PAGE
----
In Beijing, the Politburo Standing Committee — the Communist Party’s top body, headed by President Xi Jinping — has taken direct control of the response. Premier Li Keqiang arrived in Wuhan Monday for a personal inspection of hospitals in the stricken city.
The unprecedented scale of the response speaks in part to the sheer size of China — 60 million people is greater than the entire population of South Korea, and Hubei spans the equivalent area as Syria. Such a lockdown has never been carried out in China before, not even during the 2003 SARS outbreak. The cost of it is staggering, not just in terms of manpower or funds, but also the economic hit Hubei will take and the knock on effect this will have on the wider Chinese economy during a sensitive period.
“Having realized just how serious this is, and how potentially destabilizing it is for the Party, the Party is now scrambling to fully mobilize resources to tackle the crisis,” they added.
As more and more becomes known about the initial spread of the virus and the dangers posed by it, suspicion has grown over how authorities in Wuhan handled the first weeks of the outbreak.
While there is always some uncertainty at first with regard to new pathogens, that officials in Wuhan held a major provincial Communist Party meeting, an attempt at a world record for the largest potluck lunch involving 40,000 families, and had police go after people spreading “rumors” about the virus online, does not cast them in the most positive light.
Many observers have speculated that some officials will be punished in the days and weeks to come, especially after Wuhan Mayor Zhou Xianwang admitted on state TV that the city’s warnings “were not sufficient” and the infection rate will likely continue to climb.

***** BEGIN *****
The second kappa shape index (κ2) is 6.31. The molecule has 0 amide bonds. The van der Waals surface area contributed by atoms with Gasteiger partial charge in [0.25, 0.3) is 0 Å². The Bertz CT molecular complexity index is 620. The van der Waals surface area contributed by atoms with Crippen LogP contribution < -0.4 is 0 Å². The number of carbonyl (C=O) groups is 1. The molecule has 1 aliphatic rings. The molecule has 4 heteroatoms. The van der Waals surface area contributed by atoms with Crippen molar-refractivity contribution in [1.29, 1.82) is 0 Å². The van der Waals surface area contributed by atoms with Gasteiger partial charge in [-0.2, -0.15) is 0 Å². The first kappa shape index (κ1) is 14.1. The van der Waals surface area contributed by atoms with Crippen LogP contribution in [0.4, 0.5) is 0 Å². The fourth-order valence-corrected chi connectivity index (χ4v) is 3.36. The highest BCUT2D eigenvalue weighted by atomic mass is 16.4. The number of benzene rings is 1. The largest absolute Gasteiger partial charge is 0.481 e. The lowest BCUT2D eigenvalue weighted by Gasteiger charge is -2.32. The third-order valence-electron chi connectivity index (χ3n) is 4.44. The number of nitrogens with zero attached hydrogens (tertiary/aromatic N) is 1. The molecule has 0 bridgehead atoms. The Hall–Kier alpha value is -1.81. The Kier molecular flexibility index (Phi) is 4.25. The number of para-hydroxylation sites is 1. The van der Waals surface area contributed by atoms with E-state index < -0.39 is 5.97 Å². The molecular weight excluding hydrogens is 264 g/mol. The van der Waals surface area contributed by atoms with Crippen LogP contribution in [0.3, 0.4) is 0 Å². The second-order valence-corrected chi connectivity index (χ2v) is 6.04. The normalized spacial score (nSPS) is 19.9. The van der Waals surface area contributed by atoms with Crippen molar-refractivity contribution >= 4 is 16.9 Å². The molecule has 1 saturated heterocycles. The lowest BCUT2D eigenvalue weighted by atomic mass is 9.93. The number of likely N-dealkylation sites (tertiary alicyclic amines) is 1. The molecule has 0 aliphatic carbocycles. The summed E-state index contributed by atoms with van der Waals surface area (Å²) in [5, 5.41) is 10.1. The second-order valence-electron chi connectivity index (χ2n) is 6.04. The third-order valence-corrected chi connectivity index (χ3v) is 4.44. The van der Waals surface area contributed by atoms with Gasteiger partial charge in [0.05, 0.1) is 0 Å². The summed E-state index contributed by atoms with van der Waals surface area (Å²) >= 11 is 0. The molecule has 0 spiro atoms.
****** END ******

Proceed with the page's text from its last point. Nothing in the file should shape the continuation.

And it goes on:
There is also the almost staggering contrast in how the crisis has been handled since the central government got involved. Xi himself last week ordered “all-out efforts” to contain the virus’ spread and treat those affected, about a month after the virus was first detected.
However, he added that the slow response from local officials was likely the result of “deeply entrenched issues,” ones that may have actually been exacerbated by Xi’s much vaunted anti-corruption campaign.
“Ironically, the Chinese leadership’s keen efforts to push for accountability from bureaucrats and promise stiffer punishment for those who shirk responsibilities have contributed to their propensity to cover up disasters,” Wang said. “As Xi has consolidated his power and urged other officials to conform completely to the Party leadership, this has also strengthened a tendency to avoid making any important decisions and instead wait for specific instructions from the Party leadership.”
With more than a dozen countries now reporting cases of the virus, along with almost every region of China, the ability to rein in the pathogen’s spread may be somewhat out of the hands of the Chinese government.
Inside China, since January 22 when Xi intervened the government response has been colossal, but this does not seem to be having the desired effect, perhaps because of how far the virus spread before a reaction was ordered.
Two brand new hospitals are being constructed in Wuhan itself to aid its overstretched healthcare system, due to be completed by next week, while an additional 1,200 health workers — along with 135 People’s Liberation Army medical personnel — will soon arrive in the city.
But the hugely advanced infrastructure that China is relying on to contain the virus and transport aid and support to where it’s needed, is also what helped spread the pathogen in the first place.
A month ago, few outside China may have heard of Wuhan, yet the city — and a small wildlife market within it — has managed to impact countries the world over; a sign of just how connected we all are in a globalized world. Attempting to control this inter-connectivity, as China’s and other governments must do to stop the virus, may be far harder than reaping the economic benefits.
As Xi and the rest of the Standing Committee meet this week to discuss how to tackle the virus’s continued spread, they may decide on more draconian tactics. Whether their response is successful remains to be seen, as perhaps the world’s most powerful state apparatus grapples with what has bedeviled many of its predecessors — the sheer size and scale of China itself.